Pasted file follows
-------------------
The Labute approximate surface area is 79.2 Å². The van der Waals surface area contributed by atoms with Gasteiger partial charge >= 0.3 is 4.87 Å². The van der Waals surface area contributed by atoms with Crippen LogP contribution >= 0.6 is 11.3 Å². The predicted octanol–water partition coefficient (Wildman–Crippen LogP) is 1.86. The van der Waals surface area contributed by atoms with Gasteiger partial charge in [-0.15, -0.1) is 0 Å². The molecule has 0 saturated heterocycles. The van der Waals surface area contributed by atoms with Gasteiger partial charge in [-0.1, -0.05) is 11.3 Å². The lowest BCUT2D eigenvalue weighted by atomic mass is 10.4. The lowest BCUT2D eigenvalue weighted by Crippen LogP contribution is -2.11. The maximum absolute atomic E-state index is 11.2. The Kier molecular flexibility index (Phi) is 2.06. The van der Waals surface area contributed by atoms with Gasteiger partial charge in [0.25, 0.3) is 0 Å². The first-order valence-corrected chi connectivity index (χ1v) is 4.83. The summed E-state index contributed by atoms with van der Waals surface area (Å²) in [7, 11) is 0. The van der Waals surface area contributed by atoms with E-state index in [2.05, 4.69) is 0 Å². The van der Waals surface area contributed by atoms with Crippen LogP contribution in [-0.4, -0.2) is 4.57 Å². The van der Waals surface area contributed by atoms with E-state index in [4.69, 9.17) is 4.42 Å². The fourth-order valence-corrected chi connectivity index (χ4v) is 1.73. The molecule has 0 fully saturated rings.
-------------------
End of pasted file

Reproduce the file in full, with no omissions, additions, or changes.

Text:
The Labute approximate surface area is 79.2 Å². The van der Waals surface area contributed by atoms with Gasteiger partial charge >= 0.3 is 4.87 Å². The van der Waals surface area contributed by atoms with Crippen LogP contribution >= 0.6 is 11.3 Å². The predicted octanol–water partition coefficient (Wildman–Crippen LogP) is 1.86. The van der Waals surface area contributed by atoms with Gasteiger partial charge in [-0.15, -0.1) is 0 Å². The molecule has 0 saturated heterocycles. The van der Waals surface area contributed by atoms with Gasteiger partial charge in [-0.1, -0.05) is 11.3 Å². The lowest BCUT2D eigenvalue weighted by atomic mass is 10.4. The lowest BCUT2D eigenvalue weighted by Crippen LogP contribution is -2.11. The maximum absolute atomic E-state index is 11.2. The Kier molecular flexibility index (Phi) is 2.06. The van der Waals surface area contributed by atoms with Gasteiger partial charge in [0.25, 0.3) is 0 Å². The first-order valence-corrected chi connectivity index (χ1v) is 4.83. The summed E-state index contributed by atoms with van der Waals surface area (Å²) in [7, 11) is 0. The van der Waals surface area contributed by atoms with E-state index in [2.05, 4.69) is 0 Å². The van der Waals surface area contributed by atoms with Crippen LogP contribution in [-0.4, -0.2) is 4.57 Å². The van der Waals surface area contributed by atoms with E-state index in [4.69, 9.17) is 4.42 Å². The fourth-order valence-corrected chi connectivity index (χ4v) is 1.73. The molecule has 0 fully saturated rings.